Caltrans has established programs to identify roadways, intersections and ramps that might need safety improvements for motorists, pedestrians and bicyclists. A total of 76 safety projects were awarded at a cost of $117.4 million during the 2008-09 fiscal year.
Caltrans works with local agencies to identify and fund local safety projects with HSIP and High Risk Rural Roads Program funds. During the 2008-09 fiscal year, Caltrans approved 111 safety projects totaling more than $56 million.
Safety Agreement Protects Workers
In July 2008, Caltrans entered into an agreement with the California Division of Occupational Safety and Health (Cal/OSHA) to be proactive toward construction site safety. Cal/OSHA and Caltrans inspectors, often in cooperation with the contractor’s safety officer, will now review certain construction sites, identify areas of safety concern, and have them addressed to proactively reduce the likelihood of a serious safety incident. The effort is reducing safety incidents and costs.
Grants Give Students Safer Routes
Caltrans manages the state and federal Safe Routes to School programs, which have improved safety for children in grades K-12 who walk and bicycle to school. The programs fund local projects, including installing sidewalks, signs and lights near public schools.
Source: Caltrans Local Assistance Division
In fiscal year 2008-09, Caltrans awarded $48.5 million to cities and counties for 106 projects funded through the state’s Safe Routes to School program, for the fiscal years 2008-09 and 2009-10. This program is designed to give students in grades K-12 easier and healthier ways to travel safely to and from school by funding projects such as construction of new sidewalks, bicycle trails, installation of crosswalks and signals at intersections, as well as distribution of bicycle helmets, and implementation of safety campaigns and training.
Californians Slow for the Cone Zone
Caltrans’ Slow for the Cone Zone public education campaign continues to have a positive impact with its simple, straightforward message aimed to train, educate, and remind California’s drivers to decrease speed in construction and maintenance work areas.
This multifaceted, strategic approach sends a powerful message. With a little less speed and a few more seconds, lives are saved in work zones. For instance, slowing from 65 mph to 45 mph greatly increases a driver’s ability to maneuver safely through detours or navigate lane changes and merging traffic.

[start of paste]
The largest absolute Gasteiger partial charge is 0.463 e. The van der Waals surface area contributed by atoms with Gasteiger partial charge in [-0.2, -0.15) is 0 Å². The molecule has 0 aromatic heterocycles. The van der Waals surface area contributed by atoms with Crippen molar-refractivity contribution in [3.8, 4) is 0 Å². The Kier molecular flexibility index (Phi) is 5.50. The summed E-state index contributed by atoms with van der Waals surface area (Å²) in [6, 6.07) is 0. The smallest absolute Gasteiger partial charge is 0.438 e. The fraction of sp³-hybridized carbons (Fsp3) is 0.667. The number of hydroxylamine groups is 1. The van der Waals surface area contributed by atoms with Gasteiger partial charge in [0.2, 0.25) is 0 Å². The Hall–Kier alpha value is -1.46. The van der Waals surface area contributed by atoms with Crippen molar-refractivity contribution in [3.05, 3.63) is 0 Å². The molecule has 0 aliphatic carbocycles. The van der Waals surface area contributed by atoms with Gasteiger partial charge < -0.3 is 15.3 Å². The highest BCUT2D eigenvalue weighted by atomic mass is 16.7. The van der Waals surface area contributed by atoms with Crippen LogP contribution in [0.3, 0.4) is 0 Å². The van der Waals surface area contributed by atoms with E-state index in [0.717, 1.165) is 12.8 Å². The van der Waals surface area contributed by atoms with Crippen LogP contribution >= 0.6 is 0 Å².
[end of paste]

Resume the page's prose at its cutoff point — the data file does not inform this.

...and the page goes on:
Caltrans has shown just how effectively a public education campaign with a clear message can work to reduce injuries, incidents and deaths. Key elements of the Slow for the Cone Zone campaign include general, teenage, and Hispanic outreach identified through current market survey results.
According to statistics released in 2008, the total number of deaths attributed to collisions in work zones decreased 39 percent from the previous year. However, with the number of work zones increasing due to Proposition 1B, the 2006 transportation bond, and future Recovery Act funded projects, we need to continue our diligence in getting the message out to California motorists.
The message is clear — Slow for the Cone Zone is building awareness both locally and nationally to change unsafe driving behavior one motorist at a time.
Improving Teen Driving Through
Slow for the Cone Zone Campaign
In December 2008, Caltrans announced the winner of its “Street Skills” New Driver Safety Sweepstakes. Julia Huggins of Scotts Valley High School near the Central Coast received a 2009 Toyota Scion xB and a $1,000 check, donated by Clear Channel and the American Automobile Association (AAA).
“Street Skills” was a statewide program that quizzed teen drivers online about safe driving in highway work zones and was part of a fall 2008 tour that hosted 49 safe driving events at high schools during lunch hours and at football games. Caltrans sent more than 900 driving safety kits to public and private schools.
Great information, including driver safety quizzes for high school aged drivers in both English and Spanish, is posted at www.slowfortheconezone.com.